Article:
Ritual & Rice

While my best friend Amber was visiting me in China, we took a gamble.

Qingcheng Shān (Qingcheng Mountain) is a well-known tourist destination in these parts. A quick consultation with Dr. Google will provide a bevy of beautiful photographs. But when I called to set up a trip with Mr. Lee, a local English-speaking tour guide, he warned us of the crowded commercialism that would be Qingcheng Shān on a Sunday. He encouraged us to try a different mountain instead.

He painted a pretty picture of Wáng Shān (King Mountain)–bamboo forest at the top, authentic, un-commercialized villages on the descent–so we said yes to the mystery tour. But as soon as I hopped off the phone, doubt swept in. What had we just signed up for? Continue reading “Ritual & Rice”

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A Sichuan Necessity

If ever you find yourself in Sichuan Province, China, hot pot is a must. In 2011, UNESCO named Chengdu (the capital city of Sichuan) a UNESCO City of Gastronomy, so you’re guaranteed to find some good grub, from the ubiquitous gōng bǎo jī dīng (Kung Pao Chicken) to hand-pulled noodles. But hot pot is a truly unique experience, and not just in terms of taste. (My first experience with hot pot actually had our cooking oil catch on fire at the table!)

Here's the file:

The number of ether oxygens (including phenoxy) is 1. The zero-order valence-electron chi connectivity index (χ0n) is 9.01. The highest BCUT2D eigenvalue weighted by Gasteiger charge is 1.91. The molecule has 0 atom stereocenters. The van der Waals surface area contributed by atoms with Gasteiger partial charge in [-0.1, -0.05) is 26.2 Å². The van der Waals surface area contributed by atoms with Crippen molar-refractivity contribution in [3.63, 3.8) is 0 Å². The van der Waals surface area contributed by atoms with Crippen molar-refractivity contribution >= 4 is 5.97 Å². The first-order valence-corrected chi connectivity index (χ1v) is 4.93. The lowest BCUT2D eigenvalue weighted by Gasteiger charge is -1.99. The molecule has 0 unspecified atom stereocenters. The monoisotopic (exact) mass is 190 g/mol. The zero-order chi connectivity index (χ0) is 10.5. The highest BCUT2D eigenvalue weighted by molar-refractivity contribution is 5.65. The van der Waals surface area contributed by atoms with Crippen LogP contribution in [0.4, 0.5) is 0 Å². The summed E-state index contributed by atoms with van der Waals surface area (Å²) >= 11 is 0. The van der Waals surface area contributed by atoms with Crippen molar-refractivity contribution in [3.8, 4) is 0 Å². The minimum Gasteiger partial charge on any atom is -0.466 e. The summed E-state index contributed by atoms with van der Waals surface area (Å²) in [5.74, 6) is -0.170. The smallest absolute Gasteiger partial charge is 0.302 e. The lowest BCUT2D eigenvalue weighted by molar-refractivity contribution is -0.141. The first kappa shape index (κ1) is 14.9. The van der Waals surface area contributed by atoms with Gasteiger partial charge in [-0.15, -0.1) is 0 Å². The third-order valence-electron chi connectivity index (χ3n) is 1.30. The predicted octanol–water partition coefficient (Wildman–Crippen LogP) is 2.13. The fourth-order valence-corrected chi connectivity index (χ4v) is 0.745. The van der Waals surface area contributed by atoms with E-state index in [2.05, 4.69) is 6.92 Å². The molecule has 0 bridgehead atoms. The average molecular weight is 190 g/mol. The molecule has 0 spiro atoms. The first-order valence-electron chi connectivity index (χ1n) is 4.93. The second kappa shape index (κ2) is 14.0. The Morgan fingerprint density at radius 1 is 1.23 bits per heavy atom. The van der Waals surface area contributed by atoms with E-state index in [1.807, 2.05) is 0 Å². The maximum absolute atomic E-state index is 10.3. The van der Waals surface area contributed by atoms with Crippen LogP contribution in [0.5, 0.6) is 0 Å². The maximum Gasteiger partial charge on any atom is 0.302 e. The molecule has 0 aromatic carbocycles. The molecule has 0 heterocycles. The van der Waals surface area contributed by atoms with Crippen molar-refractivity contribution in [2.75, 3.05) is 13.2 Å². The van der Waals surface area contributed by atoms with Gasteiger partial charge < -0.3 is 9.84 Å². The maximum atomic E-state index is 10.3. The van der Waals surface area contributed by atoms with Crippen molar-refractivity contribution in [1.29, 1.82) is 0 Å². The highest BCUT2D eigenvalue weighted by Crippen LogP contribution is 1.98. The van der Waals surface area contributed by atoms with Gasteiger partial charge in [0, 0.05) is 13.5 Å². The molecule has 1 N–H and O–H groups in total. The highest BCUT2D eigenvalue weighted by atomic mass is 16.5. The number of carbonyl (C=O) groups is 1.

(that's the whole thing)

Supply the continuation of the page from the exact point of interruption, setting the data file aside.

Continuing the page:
Essentially fondue with boiling oil, the hot pot ritual begins when you order your choice of meats and veggies, ranging from meatballs and potato to goose intestines and lotus root. Then you dump your selection (raw at this point) into your choice of savory oil and/or spicy oil and let it simmer away.

Half the fun is in trying to dig your dinner back out of the oil once it’s finished cooking, with only the length of your chopsticks between your hand and a third degree burn. Continue reading “A Sichuan Necessity”